any divisor is gcd of two principal divisors


Using the exponent valuations, one can easily prove the

Theorem.  In any divisor theory, each divisorMathworldPlanetmathPlanetmath is the greatest common divisorMathworldPlanetmathPlanetmath of two principal divisors.

Proof.  Let  𝒪*→𝔇  be a divisor theory and 𝔡 an arbitrary divisor in 𝔇.  We may suppose that 𝔡 is not a principal divisor (if 𝔇 contains exclusively principal divisors, then  𝔡=gcd⁡(𝔡,𝔡)  and the proof is ready).  Let

𝔡=∏i=1r𝔭iki

where the 𝔭i’s are pairwise distinct prime divisors and every ki>0.  Then third condition in the theorem concerning divisors and exponents allows to choose an element α of the ring 𝒪 such that

ν𝔭1⁢(α)=k1,…,ν𝔭r⁢(α)=kr.

Let the principal divisor corresponding to α be

(α)=∏i=1r𝔭iki⁢∏j=1s𝔮jlj=𝔡⁢𝔡′,

where the prime divisors 𝔮j are pairwise different among themselves and with the divisors 𝔭i.  We can then choose another element β of 𝒪 such that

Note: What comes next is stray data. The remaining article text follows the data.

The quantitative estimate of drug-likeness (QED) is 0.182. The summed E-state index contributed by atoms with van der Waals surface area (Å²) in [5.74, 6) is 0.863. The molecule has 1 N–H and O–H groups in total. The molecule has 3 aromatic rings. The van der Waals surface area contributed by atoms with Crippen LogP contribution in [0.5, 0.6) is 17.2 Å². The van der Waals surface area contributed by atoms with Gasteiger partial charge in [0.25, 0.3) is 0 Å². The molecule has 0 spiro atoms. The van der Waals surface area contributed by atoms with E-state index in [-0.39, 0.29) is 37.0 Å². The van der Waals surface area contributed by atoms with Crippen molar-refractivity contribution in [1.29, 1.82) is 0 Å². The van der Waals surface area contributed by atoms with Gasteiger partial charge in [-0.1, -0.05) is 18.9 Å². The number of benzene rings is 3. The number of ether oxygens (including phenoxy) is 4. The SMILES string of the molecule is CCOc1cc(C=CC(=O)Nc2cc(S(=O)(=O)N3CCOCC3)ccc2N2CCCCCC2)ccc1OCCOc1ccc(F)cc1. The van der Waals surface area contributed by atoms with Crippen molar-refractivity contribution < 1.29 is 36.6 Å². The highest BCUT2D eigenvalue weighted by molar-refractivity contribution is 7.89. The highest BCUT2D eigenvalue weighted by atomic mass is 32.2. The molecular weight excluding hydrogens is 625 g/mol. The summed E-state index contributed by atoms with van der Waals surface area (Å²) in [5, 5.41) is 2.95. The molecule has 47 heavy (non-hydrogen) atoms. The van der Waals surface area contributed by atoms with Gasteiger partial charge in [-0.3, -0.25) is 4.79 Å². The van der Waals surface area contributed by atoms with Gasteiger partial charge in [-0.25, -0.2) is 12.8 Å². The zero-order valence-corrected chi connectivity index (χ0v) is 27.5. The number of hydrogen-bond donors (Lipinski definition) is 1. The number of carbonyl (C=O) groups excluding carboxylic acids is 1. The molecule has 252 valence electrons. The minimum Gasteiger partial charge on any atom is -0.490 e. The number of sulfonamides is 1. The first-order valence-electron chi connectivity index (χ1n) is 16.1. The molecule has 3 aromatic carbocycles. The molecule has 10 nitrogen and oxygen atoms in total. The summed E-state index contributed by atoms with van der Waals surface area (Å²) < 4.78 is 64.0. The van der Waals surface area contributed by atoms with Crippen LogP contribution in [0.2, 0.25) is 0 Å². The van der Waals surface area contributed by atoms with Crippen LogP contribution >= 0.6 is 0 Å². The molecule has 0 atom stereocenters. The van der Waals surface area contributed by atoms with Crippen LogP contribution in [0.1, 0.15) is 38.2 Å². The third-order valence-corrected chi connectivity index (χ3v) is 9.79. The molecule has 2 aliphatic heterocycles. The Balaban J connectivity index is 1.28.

ν𝔭1⁢(β)=k1,…,ν𝔭r⁢(β)=kr,ν𝔮1⁢(β)=…=ν𝔮s⁢(β)=0.

Then we have  (β)=𝔡⁢𝔡′′,  where  𝔡′′∈𝔇  and

gcd⁡(𝔡′,𝔡′′)=𝔮0⁢⋯⁢𝔮0=𝔢=(1).

The gcd of the principal divisors (α) and (β) is apparently 𝔡, whence the proof is settled.

Title any divisor is gcd of two principal divisors
Canonical name AnyDivisorIsGcdOfTwoPrincipalDivisors
Date of creation 2013-03-22 17:59:37
Last modified on 2013-03-22 17:59:37
Owner pahio (2872)
Last modified by pahio (2872)
Numerical id 5
Author pahio (2872)
Entry type Theorem
Classification msc 13A05
Classification msc 13A18
Classification msc 12J20
Related topic TwoGeneratorProperty
Related topic SumOfIdeals